Michigan State University’s students not only contribute to the institution academically, but also as employees who assist in its vital functions.

Student jobs can include “department aides, computer assistants, food-service workers, laboratory attendants, research aides, tutors, and computer assistants to name just a few,” according to MSU’s Human Resources Web site.

As of Oct. 10, there were approximately 9,814 students employed on-campus, said Wendy Coduti. Coduti is the Experiential Learning & On-Campus Coordinator at Career Services, located in the Student Services building.

Coduti said that the likelihood of students losing their job due to financial cuts would depend on the department they work for.  The number of student employees has fallen this year by one percent.

There is currently no information available about the average amount of time it takes for a student to find a job on campus, Coduti said.

Coduti cited Residential & Hospitality Services, formerly known as Housing & Food Services, as employing the biggest percentage of student employees on campus.

According to the Residential & Hospitality Services Web site, the department employs approximately 3,300 students per year.

Many cafeterias on campus are run with the help of student employees. (photo by Emily Lawler)

Peter Weiss, a chemical engineering junior, said he recently experienced the loss of a campus job due to lack of funding.

According to Weiss, he was employed on-campus by a genetics lab, which was located in the Biomedical Physical Sciences building.  His duties included assisting the professor in charge with experimental research.

“Recently, the grant which supplied funding for the particular project I was on was not able to be renewed, resulting in the imminent termination of my work there,” Weiss said.

Weiss said that although he did not depend heavily on his income from that job, only about five percent reliance, it had provided helpful spending cash.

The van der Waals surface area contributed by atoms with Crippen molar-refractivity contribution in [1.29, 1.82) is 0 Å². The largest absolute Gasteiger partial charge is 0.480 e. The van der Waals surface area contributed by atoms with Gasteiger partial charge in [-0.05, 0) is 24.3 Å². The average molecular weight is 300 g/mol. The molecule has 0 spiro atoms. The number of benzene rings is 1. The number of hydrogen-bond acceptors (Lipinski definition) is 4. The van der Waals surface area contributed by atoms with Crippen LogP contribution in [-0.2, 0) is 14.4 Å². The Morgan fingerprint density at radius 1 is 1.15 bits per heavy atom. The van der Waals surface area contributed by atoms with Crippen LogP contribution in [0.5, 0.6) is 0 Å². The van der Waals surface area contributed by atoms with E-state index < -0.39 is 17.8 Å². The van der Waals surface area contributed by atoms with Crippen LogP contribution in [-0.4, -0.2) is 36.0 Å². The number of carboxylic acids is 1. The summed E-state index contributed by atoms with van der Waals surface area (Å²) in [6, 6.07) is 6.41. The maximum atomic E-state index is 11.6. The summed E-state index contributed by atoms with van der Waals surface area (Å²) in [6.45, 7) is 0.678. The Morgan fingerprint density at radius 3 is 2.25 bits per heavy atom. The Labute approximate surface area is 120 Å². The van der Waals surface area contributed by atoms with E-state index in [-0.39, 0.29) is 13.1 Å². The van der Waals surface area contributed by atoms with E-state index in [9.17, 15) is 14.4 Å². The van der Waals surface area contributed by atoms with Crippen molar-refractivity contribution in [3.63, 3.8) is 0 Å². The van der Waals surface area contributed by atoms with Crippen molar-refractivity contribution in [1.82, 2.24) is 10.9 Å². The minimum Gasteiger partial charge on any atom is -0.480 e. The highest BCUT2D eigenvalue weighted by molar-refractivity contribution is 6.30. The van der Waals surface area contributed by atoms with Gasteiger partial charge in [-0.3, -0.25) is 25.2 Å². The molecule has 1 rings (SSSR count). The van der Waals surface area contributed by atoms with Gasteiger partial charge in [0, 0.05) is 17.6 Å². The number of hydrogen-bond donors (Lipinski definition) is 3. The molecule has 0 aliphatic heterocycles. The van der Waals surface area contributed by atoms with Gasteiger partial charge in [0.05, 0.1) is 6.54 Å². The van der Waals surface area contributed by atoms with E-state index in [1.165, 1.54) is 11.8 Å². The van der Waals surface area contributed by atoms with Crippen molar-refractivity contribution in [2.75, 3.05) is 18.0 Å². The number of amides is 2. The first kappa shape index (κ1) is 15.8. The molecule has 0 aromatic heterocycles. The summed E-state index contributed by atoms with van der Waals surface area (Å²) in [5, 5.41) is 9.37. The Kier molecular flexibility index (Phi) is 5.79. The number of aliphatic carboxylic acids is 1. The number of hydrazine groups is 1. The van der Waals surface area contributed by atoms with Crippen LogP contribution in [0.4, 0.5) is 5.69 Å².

Weiss said that he believes student employment on campus is very important and should be valued.

“Regarding the importance of student jobs on campus, I think they are essential to the overall student body’s investment in MSU,” Weiss said.

“Students working directly with university programs and research feel that they are a part of advancing MSU as a whole, which probably helps MSU in the future when the university looks for donations,” Weiss said.

While some students may experience job loss, work-study students will see an increase in available jobs due to stimulus funds, according to an MSU news release.

Due to research awards and a federal grant of $350,000, over 300 students will acquire work-study jobs this year, the release said.

According to the release, work-study jobs differ from other student jobs on-campus because employers are partially reimbursed the amount paid to students.

Students acquire these jobs by completing the Free Application for Federal Student Aid and demonstrating financial need, it said.

Student employees may earn up to $3,000 per year from their on-campus jobs, the Office of Financial Aid’s Web site said.  Students are paid a minimum of $6.95 per hour.

According to the Web site, holding a job on campus can help a student reduce the reliance on loans, and pay for other educational expenses.  Other benefits include time management, discipline and references to use for future careers.

John Beck, Associate Director of Labor Education in the College of Social Science, said that he believes that student employment on-campus is very important and that students are good workers.

Beck said that he was a student at MSU in the early 1970s, and he worked in a cafeteria dish room and as a resident assistant (which is the equivalent of a resident mentor).  Skills such as teamwork and human relations gained from those jobs helped him later in his career, he said.

An on-campus job is preferable, as a student would have more of an opportunity to work in a job that is related to their major and therefore future career, Beck said.

Beck cited a job as an opportunity for a student to prove to a prospective employer that they are able to balance multiple demands on their time.  He said that a college job would not only provide a break for a student from academic “brain work”, but also instill valuable work habits such as punctuality.

Through student employment, MSU students help the university run smoothly while picking up some valuable skills for their resumes and a little extra cash. Cafeteria workers, laboratory assistants and resident mentors are all important roles the university can employ students in, even with the economic downturn.

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